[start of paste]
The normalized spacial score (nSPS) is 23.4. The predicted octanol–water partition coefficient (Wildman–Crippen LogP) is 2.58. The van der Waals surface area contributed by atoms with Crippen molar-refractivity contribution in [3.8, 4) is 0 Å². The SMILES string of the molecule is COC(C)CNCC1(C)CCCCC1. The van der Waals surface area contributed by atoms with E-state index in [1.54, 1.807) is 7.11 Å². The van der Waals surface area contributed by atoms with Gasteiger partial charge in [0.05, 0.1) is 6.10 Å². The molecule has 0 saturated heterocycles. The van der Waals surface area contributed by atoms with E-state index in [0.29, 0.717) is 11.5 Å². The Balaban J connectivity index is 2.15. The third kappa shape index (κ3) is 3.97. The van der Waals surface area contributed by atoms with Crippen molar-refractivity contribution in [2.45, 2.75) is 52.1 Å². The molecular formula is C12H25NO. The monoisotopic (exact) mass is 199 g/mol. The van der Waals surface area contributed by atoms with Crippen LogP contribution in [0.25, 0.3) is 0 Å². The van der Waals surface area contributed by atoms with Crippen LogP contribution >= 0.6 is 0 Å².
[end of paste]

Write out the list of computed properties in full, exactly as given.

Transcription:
The normalized spacial score (nSPS) is 23.4. The predicted octanol–water partition coefficient (Wildman–Crippen LogP) is 2.58. The van der Waals surface area contributed by atoms with Crippen molar-refractivity contribution in [3.8, 4) is 0 Å². The SMILES string of the molecule is COC(C)CNCC1(C)CCCCC1. The van der Waals surface area contributed by atoms with E-state index in [1.54, 1.807) is 7.11 Å². The van der Waals surface area contributed by atoms with Gasteiger partial charge in [0.05, 0.1) is 6.10 Å². The molecule has 0 saturated heterocycles. The van der Waals surface area contributed by atoms with E-state index in [0.29, 0.717) is 11.5 Å². The Balaban J connectivity index is 2.15. The third kappa shape index (κ3) is 3.97. The van der Waals surface area contributed by atoms with Crippen molar-refractivity contribution in [2.45, 2.75) is 52.1 Å². The molecular formula is C12H25NO. The monoisotopic (exact) mass is 199 g/mol. The van der Waals surface area contributed by atoms with Crippen LogP contribution in [0.25, 0.3) is 0 Å². The van der Waals surface area contributed by atoms with Crippen LogP contribution >= 0.6 is 0 Å².